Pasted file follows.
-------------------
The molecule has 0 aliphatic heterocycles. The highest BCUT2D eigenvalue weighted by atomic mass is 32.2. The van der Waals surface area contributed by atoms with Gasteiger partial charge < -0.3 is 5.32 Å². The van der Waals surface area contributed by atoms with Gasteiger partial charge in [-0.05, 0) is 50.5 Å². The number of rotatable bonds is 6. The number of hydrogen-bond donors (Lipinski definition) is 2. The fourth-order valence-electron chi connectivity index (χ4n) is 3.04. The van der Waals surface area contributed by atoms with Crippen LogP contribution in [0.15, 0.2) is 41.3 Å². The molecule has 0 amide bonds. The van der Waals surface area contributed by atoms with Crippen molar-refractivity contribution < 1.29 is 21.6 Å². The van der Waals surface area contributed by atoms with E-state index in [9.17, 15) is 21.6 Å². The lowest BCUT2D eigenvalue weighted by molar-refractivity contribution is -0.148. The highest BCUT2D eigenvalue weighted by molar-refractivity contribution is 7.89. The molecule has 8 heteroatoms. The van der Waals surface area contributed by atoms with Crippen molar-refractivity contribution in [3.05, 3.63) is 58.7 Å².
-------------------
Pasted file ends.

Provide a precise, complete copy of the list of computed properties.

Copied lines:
The molecule has 0 aliphatic heterocycles. The highest BCUT2D eigenvalue weighted by atomic mass is 32.2. The van der Waals surface area contributed by atoms with Gasteiger partial charge < -0.3 is 5.32 Å². The van der Waals surface area contributed by atoms with Gasteiger partial charge in [-0.05, 0) is 50.5 Å². The number of rotatable bonds is 6. The number of hydrogen-bond donors (Lipinski definition) is 2. The fourth-order valence-electron chi connectivity index (χ4n) is 3.04. The van der Waals surface area contributed by atoms with Crippen LogP contribution in [0.15, 0.2) is 41.3 Å². The molecule has 0 amide bonds. The van der Waals surface area contributed by atoms with Crippen molar-refractivity contribution < 1.29 is 21.6 Å². The van der Waals surface area contributed by atoms with E-state index in [9.17, 15) is 21.6 Å². The lowest BCUT2D eigenvalue weighted by molar-refractivity contribution is -0.148. The highest BCUT2D eigenvalue weighted by molar-refractivity contribution is 7.89. The molecule has 8 heteroatoms. The van der Waals surface area contributed by atoms with Crippen molar-refractivity contribution in [3.05, 3.63) is 58.7 Å².